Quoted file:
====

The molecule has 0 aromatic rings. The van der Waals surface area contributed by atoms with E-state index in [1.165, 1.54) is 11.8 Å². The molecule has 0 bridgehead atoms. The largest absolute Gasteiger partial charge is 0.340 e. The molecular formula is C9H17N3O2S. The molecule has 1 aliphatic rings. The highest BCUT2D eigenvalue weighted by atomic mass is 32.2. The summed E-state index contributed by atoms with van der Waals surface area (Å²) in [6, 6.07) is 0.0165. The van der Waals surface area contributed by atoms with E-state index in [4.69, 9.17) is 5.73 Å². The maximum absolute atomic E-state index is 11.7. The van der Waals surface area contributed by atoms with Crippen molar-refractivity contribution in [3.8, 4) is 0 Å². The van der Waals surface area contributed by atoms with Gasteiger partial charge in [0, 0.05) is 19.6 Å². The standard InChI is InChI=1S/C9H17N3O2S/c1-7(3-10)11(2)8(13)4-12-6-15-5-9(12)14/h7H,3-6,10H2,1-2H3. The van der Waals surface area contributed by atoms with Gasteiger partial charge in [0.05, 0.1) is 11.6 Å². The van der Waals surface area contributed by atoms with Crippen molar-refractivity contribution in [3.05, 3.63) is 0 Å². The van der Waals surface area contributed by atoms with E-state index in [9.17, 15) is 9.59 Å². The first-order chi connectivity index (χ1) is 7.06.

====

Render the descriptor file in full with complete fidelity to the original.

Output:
The molecule has 0 aromatic rings. The van der Waals surface area contributed by atoms with E-state index in [1.165, 1.54) is 11.8 Å². The molecule has 0 bridgehead atoms. The largest absolute Gasteiger partial charge is 0.340 e. The molecular formula is C9H17N3O2S. The molecule has 1 aliphatic rings. The highest BCUT2D eigenvalue weighted by atomic mass is 32.2. The summed E-state index contributed by atoms with van der Waals surface area (Å²) in [6, 6.07) is 0.0165. The van der Waals surface area contributed by atoms with E-state index in [4.69, 9.17) is 5.73 Å². The maximum absolute atomic E-state index is 11.7. The van der Waals surface area contributed by atoms with Crippen molar-refractivity contribution in [3.8, 4) is 0 Å². The van der Waals surface area contributed by atoms with Gasteiger partial charge in [0, 0.05) is 19.6 Å². The standard InChI is InChI=1S/C9H17N3O2S/c1-7(3-10)11(2)8(13)4-12-6-15-5-9(12)14/h7H,3-6,10H2,1-2H3. The van der Waals surface area contributed by atoms with Gasteiger partial charge in [0.05, 0.1) is 11.6 Å². The van der Waals surface area contributed by atoms with Crippen molar-refractivity contribution in [3.05, 3.63) is 0 Å². The van der Waals surface area contributed by atoms with E-state index in [9.17, 15) is 9.59 Å². The first-order chi connectivity index (χ1) is 7.06.